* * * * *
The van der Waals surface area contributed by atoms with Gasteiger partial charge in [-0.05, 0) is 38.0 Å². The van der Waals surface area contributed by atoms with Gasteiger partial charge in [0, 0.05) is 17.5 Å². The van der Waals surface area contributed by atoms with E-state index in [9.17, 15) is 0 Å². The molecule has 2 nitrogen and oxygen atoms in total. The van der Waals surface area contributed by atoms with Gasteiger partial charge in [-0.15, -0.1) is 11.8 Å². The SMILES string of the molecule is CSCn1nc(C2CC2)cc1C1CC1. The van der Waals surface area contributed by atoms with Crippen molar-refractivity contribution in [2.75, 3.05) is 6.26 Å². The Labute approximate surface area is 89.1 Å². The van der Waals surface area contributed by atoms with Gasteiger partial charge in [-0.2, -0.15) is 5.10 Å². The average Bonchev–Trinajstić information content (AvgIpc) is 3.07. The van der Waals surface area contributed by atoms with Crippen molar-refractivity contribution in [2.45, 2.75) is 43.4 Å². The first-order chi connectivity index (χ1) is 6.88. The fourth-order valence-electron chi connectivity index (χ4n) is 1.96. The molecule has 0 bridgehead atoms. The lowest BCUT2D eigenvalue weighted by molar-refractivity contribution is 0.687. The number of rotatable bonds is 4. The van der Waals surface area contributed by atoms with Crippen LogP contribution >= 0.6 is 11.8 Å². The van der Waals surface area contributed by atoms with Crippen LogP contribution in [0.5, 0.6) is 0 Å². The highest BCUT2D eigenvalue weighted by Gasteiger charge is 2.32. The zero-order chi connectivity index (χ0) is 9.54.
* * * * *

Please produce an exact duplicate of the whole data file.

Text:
The van der Waals surface area contributed by atoms with Gasteiger partial charge in [-0.05, 0) is 38.0 Å². The van der Waals surface area contributed by atoms with Gasteiger partial charge in [0, 0.05) is 17.5 Å². The van der Waals surface area contributed by atoms with E-state index in [9.17, 15) is 0 Å². The molecule has 2 nitrogen and oxygen atoms in total. The van der Waals surface area contributed by atoms with Gasteiger partial charge in [-0.15, -0.1) is 11.8 Å². The SMILES string of the molecule is CSCn1nc(C2CC2)cc1C1CC1. The van der Waals surface area contributed by atoms with Crippen molar-refractivity contribution in [2.75, 3.05) is 6.26 Å². The Labute approximate surface area is 89.1 Å². The van der Waals surface area contributed by atoms with Gasteiger partial charge in [-0.2, -0.15) is 5.10 Å². The average Bonchev–Trinajstić information content (AvgIpc) is 3.07. The van der Waals surface area contributed by atoms with Crippen molar-refractivity contribution in [2.45, 2.75) is 43.4 Å². The first-order chi connectivity index (χ1) is 6.88. The fourth-order valence-electron chi connectivity index (χ4n) is 1.96. The molecule has 0 bridgehead atoms. The lowest BCUT2D eigenvalue weighted by molar-refractivity contribution is 0.687. The number of rotatable bonds is 4. The van der Waals surface area contributed by atoms with Crippen LogP contribution >= 0.6 is 11.8 Å². The van der Waals surface area contributed by atoms with Crippen LogP contribution in [0.5, 0.6) is 0 Å². The highest BCUT2D eigenvalue weighted by Gasteiger charge is 2.32. The zero-order chi connectivity index (χ0) is 9.54.